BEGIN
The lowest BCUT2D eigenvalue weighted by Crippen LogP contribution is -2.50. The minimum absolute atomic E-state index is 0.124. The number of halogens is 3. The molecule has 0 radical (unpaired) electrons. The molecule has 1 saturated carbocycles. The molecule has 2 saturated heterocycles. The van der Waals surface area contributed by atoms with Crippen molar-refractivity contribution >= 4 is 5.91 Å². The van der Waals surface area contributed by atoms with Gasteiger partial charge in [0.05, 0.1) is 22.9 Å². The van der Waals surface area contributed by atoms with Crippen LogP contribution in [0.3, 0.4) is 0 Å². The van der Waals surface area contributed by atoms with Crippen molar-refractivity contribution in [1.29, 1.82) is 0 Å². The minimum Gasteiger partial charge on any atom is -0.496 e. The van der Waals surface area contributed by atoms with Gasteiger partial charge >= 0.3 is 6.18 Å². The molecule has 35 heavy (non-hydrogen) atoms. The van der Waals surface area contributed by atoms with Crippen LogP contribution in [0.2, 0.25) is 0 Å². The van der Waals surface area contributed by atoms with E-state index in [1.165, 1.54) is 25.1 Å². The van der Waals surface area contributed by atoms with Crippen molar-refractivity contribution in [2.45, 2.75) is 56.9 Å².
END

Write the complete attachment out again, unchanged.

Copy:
The lowest BCUT2D eigenvalue weighted by Crippen LogP contribution is -2.50. The minimum absolute atomic E-state index is 0.124. The number of halogens is 3. The molecule has 0 radical (unpaired) electrons. The molecule has 1 saturated carbocycles. The molecule has 2 saturated heterocycles. The van der Waals surface area contributed by atoms with Crippen molar-refractivity contribution >= 4 is 5.91 Å². The van der Waals surface area contributed by atoms with Gasteiger partial charge in [0.05, 0.1) is 22.9 Å². The van der Waals surface area contributed by atoms with Crippen LogP contribution in [0.3, 0.4) is 0 Å². The van der Waals surface area contributed by atoms with Crippen molar-refractivity contribution in [1.29, 1.82) is 0 Å². The minimum Gasteiger partial charge on any atom is -0.496 e. The van der Waals surface area contributed by atoms with Gasteiger partial charge >= 0.3 is 6.18 Å². The molecule has 35 heavy (non-hydrogen) atoms. The van der Waals surface area contributed by atoms with Crippen LogP contribution in [0.2, 0.25) is 0 Å². The van der Waals surface area contributed by atoms with E-state index in [1.165, 1.54) is 25.1 Å². The van der Waals surface area contributed by atoms with Crippen molar-refractivity contribution in [2.45, 2.75) is 56.9 Å².